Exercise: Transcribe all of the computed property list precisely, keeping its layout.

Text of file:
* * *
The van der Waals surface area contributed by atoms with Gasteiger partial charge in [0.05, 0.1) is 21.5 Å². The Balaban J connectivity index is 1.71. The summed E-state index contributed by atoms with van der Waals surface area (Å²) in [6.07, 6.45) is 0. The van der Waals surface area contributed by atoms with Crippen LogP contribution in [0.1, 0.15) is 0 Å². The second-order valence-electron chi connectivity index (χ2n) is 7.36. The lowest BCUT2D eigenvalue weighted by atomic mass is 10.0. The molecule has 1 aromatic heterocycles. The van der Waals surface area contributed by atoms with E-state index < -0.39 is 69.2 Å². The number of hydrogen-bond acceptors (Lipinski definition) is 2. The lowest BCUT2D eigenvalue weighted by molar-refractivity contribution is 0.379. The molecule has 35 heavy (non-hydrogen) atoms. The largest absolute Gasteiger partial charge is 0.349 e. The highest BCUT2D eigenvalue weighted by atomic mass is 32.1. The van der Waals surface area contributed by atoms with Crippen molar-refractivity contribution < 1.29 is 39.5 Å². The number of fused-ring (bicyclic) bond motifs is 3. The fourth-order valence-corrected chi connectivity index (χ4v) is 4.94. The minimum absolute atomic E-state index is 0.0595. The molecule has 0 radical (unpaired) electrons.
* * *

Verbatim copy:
The van der Waals surface area contributed by atoms with Gasteiger partial charge in [0.05, 0.1) is 21.5 Å². The Balaban J connectivity index is 1.71. The summed E-state index contributed by atoms with van der Waals surface area (Å²) in [6.07, 6.45) is 0. The van der Waals surface area contributed by atoms with Crippen LogP contribution in [0.1, 0.15) is 0 Å². The second-order valence-electron chi connectivity index (χ2n) is 7.36. The lowest BCUT2D eigenvalue weighted by atomic mass is 10.0. The molecule has 1 aromatic heterocycles. The van der Waals surface area contributed by atoms with E-state index < -0.39 is 69.2 Å². The number of hydrogen-bond acceptors (Lipinski definition) is 2. The lowest BCUT2D eigenvalue weighted by molar-refractivity contribution is 0.379. The molecule has 35 heavy (non-hydrogen) atoms. The largest absolute Gasteiger partial charge is 0.349 e. The highest BCUT2D eigenvalue weighted by atomic mass is 32.1. The van der Waals surface area contributed by atoms with Crippen molar-refractivity contribution < 1.29 is 39.5 Å². The number of fused-ring (bicyclic) bond motifs is 3. The fourth-order valence-corrected chi connectivity index (χ4v) is 4.94. The minimum absolute atomic E-state index is 0.0595. The molecule has 0 radical (unpaired) electrons.